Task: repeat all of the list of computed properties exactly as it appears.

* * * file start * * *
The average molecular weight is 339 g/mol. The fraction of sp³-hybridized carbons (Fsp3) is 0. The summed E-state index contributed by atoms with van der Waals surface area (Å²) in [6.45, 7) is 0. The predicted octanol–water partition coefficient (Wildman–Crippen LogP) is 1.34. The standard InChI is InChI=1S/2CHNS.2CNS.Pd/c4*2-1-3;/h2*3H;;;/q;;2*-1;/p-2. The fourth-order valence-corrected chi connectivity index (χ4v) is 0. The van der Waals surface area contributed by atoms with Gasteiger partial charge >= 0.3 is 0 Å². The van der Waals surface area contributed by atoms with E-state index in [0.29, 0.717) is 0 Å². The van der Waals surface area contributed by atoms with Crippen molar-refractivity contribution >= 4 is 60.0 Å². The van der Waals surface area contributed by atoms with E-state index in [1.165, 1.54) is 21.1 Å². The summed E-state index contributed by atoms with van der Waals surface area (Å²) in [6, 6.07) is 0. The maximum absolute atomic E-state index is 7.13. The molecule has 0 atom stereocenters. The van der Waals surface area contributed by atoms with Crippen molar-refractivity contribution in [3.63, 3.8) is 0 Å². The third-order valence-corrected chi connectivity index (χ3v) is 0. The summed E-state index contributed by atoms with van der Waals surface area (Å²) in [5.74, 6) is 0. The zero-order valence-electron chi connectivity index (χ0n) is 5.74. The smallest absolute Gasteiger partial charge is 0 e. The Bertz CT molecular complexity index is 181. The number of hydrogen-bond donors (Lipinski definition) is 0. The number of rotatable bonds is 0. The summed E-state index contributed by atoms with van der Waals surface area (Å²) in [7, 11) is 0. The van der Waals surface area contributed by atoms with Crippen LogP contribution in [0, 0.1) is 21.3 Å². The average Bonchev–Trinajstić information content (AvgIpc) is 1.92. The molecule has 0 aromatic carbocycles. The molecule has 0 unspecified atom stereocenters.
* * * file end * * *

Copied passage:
The average molecular weight is 339 g/mol. The fraction of sp³-hybridized carbons (Fsp3) is 0. The summed E-state index contributed by atoms with van der Waals surface area (Å²) in [6.45, 7) is 0. The predicted octanol–water partition coefficient (Wildman–Crippen LogP) is 1.34. The standard InChI is InChI=1S/2CHNS.2CNS.Pd/c4*2-1-3;/h2*3H;;;/q;;2*-1;/p-2. The fourth-order valence-corrected chi connectivity index (χ4v) is 0. The van der Waals surface area contributed by atoms with Gasteiger partial charge >= 0.3 is 0 Å². The van der Waals surface area contributed by atoms with E-state index in [0.29, 0.717) is 0 Å². The van der Waals surface area contributed by atoms with Crippen molar-refractivity contribution >= 4 is 60.0 Å². The van der Waals surface area contributed by atoms with E-state index in [1.165, 1.54) is 21.1 Å². The summed E-state index contributed by atoms with van der Waals surface area (Å²) in [6, 6.07) is 0. The maximum absolute atomic E-state index is 7.13. The molecule has 0 atom stereocenters. The van der Waals surface area contributed by atoms with Crippen molar-refractivity contribution in [3.63, 3.8) is 0 Å². The third-order valence-corrected chi connectivity index (χ3v) is 0. The summed E-state index contributed by atoms with van der Waals surface area (Å²) in [5.74, 6) is 0. The zero-order valence-electron chi connectivity index (χ0n) is 5.74. The smallest absolute Gasteiger partial charge is 0 e. The Bertz CT molecular complexity index is 181. The number of hydrogen-bond donors (Lipinski definition) is 0. The number of rotatable bonds is 0. The summed E-state index contributed by atoms with van der Waals surface area (Å²) in [7, 11) is 0. The van der Waals surface area contributed by atoms with Crippen LogP contribution in [0, 0.1) is 21.3 Å². The average Bonchev–Trinajstić information content (AvgIpc) is 1.92. The molecule has 0 aromatic carbocycles. The molecule has 0 unspecified atom stereocenters.